Even as members of his own party weigh whether Congress has the authority to push back on his trade actions, President Donald Trump on Tuesday slapped new tariffs on solar panels and washing machines.
“It will provide a strong incentive for LG and Samsung to follow through on their recent promises to build major manufacturing plants for washing machines right here in the United States,” Trump said during an Oval Office signing event, adding the actions “uphold a principle of fair trade and demonstrate to the world that the United States will not be taken advantage of anymore.” That echoes a major theme of his 2016 campaign and the first year of his presidency.
But Republican Sen. Ben Sasse of Nebraska issued a statement on Tuesday warning the president against the new tariffs, and other GOP senators openly mused about seeking ways to insert themselves into a testy trade debate.
“Here’s something Republicans used to understand: Tariffs are taxes on families,” he said. “Moms and dads shopping on a budget for a new washing machine will pay for this — not big companies.”
Senate Republicans also discussed Trump’s trade stances at length during Tuesday’s weekly GOP policy lunch. Among the biggest issues raised were the possible withdrawal from the North American Free Trade Agreement and the solar panel and washing machine tariffs.
NAFTA, the action on tariffs and other announcements have “members of the United States Senate looking for ways to make sure their voices are heard on the topic of trade,” Republican Sen. Jerry Moran of Kansas said.
Senate Republican Conference Chairman John Thune of South Dakota said Tuesday that he and colleagues are “trying to push as much as we can the idea that withdrawing from NAFTA would be really bad for the economy.”
Thune, who is also chairman of the Commerce Committee and a member of the Finance Committee, which oversees trade deals, added, “I don’t know if we’ve got any member in the entire Republican conference in the Senate who doesn’t believe that withdrawing from NAFTA is a bad idea.”
One Republican senator, speaking on background to discuss private conversations, said Finance Chairman Orrin G. Hatch of Utah is exploring ways the chamber might be able to block Trump from withdrawing from NAFTA.
A spokeswoman for the panel said Hatch “continues to believe we must modernize the trilateral trade pact and that terminating or weakening NAFTA would be detrimental to the U.S. and Utah’s economy.”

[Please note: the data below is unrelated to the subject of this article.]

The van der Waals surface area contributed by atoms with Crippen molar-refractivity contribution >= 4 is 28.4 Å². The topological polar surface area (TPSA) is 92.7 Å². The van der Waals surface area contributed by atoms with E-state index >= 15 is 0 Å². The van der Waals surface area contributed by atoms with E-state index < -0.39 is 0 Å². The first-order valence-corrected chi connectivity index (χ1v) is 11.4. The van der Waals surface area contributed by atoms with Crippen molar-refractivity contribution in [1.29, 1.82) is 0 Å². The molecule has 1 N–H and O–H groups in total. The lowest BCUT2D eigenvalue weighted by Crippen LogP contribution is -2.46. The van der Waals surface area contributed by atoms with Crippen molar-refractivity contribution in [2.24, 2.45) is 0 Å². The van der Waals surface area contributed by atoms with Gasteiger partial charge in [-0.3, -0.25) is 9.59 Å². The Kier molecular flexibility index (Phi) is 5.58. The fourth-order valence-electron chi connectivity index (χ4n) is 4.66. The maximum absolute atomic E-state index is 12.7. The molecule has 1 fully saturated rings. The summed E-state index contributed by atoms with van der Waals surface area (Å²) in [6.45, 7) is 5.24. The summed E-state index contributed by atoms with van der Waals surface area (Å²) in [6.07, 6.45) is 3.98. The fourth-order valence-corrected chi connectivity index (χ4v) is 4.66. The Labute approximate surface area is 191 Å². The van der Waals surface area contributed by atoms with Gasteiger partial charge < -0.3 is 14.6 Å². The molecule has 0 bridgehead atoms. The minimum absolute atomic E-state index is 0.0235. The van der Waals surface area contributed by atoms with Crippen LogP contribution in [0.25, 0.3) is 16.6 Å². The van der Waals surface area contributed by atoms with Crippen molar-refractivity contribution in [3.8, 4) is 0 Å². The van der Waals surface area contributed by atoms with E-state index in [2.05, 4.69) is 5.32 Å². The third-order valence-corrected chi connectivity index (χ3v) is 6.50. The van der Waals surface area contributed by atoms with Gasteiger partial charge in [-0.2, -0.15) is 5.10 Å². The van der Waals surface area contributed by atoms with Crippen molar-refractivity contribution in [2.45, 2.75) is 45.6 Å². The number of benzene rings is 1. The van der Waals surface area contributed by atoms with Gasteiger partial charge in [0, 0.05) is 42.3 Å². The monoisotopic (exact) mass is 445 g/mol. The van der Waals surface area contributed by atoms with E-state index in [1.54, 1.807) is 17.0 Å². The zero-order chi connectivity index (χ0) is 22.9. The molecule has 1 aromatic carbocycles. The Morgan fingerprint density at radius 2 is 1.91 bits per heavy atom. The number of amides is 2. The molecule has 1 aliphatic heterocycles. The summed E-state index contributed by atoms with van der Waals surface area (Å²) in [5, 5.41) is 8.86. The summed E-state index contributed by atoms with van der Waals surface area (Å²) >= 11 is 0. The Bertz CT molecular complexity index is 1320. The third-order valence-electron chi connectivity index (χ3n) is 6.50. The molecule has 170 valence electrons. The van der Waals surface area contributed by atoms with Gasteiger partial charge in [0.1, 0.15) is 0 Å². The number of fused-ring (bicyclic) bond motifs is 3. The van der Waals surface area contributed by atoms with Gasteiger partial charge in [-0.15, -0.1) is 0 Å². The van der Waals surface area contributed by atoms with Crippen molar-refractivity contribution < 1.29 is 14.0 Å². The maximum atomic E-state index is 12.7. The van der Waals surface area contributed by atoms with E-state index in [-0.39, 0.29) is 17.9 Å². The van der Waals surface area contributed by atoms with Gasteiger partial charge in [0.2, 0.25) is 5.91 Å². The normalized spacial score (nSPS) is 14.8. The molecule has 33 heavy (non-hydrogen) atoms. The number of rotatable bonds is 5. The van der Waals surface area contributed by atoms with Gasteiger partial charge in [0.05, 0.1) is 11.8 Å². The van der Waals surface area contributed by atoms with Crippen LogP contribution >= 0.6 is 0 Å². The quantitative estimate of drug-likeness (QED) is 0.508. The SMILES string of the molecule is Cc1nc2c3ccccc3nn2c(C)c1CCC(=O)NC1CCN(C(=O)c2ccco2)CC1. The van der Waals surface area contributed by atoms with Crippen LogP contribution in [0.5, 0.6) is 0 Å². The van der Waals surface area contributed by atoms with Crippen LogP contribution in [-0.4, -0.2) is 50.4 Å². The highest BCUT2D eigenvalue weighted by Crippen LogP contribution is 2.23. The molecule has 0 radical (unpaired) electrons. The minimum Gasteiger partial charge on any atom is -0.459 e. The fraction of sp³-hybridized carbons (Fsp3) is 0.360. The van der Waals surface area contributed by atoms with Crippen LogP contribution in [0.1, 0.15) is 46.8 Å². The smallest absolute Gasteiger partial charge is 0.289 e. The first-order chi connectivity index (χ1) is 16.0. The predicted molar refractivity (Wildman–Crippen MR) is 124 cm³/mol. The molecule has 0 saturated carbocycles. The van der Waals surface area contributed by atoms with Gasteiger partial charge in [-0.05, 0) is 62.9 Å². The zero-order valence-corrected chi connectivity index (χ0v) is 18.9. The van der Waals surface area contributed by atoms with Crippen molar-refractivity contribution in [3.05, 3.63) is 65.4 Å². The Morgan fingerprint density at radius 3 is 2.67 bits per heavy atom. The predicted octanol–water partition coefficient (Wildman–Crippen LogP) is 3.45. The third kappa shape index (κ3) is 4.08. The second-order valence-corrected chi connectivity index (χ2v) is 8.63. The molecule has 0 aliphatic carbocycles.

There is a belief, another GOP senator said, that because NAFTA is a treaty, the chamber might be able to weigh in should Trump withdraw. Any action would likely have to occur after the administration makes a final decision, which is expected sometime in the coming months.
“It’s never been done, but I think a number of us who are concerned about the administration’s direction on trade are going to speak out loudly,” Sen. Lamar Alexander of Tennessee said.
“There is some argument both ways,” said Iowa Sen. Charles E. Grassley, who said he has pending questions before the Finance panel on the chamber’s authority in the space.
Discussions are ongoing among Senate Finance Committee staff on what actions could be taken. In the meantime, Republicans are expected to become more vocal in their frustrations over some of the administration’s decisions.
Some Republicans characterized the discussions as ways the chamber can be an active partner in the decisions.
“We’re not exploring ways to be divisive; we’re exploring ways that we can work with Trump,” Idaho Sen. Jim Risch said.
Not all Republicans are critical of Trump’s trade moves. Ohio Sen. Rob Portman joined his Buckeye State Democratic colleague, Sherrod Brown, in applauding the president for his action on home appliances.
“I am pleased that the President and the U.S. Trade Representative have taken decisive action to level the playing field and protect American jobs,” Portman, a former trade representative himself, said in a joint statement with Brown.
Brown added, “These tariffs will help level the playing field, and show anyone who tries to cheat our trade laws that they won’t get away with it. I applaud the Administration for this strong relief, and will continue to work to strengthen our trade laws so this cheating can’t happen in the first place.”
Watch: How Congressional Debate Is Supposed to Work (And How It Really Works)
In the meantime, the president said he has recently talked to 10 executives whose corporations soon will make major investments in the United States. (He did not name them.) And he predicted “there won’t be a trade war” because of his approach to global trade.
He slammed NAFTA and called a U.S.-South Korea trade pact a “disaster for this country.” He said “we’ll be doing other trade deals, as well,” but senior White House officials say none are planned to be started or ripped open this year.
Trump’s actions Tuesday fit under his “America First” governing philosophy and come one day before he leaves for the World Economic Forum Annual Meeting in Davos, Switzerland.
Ellyn Ferguson contributed to this report.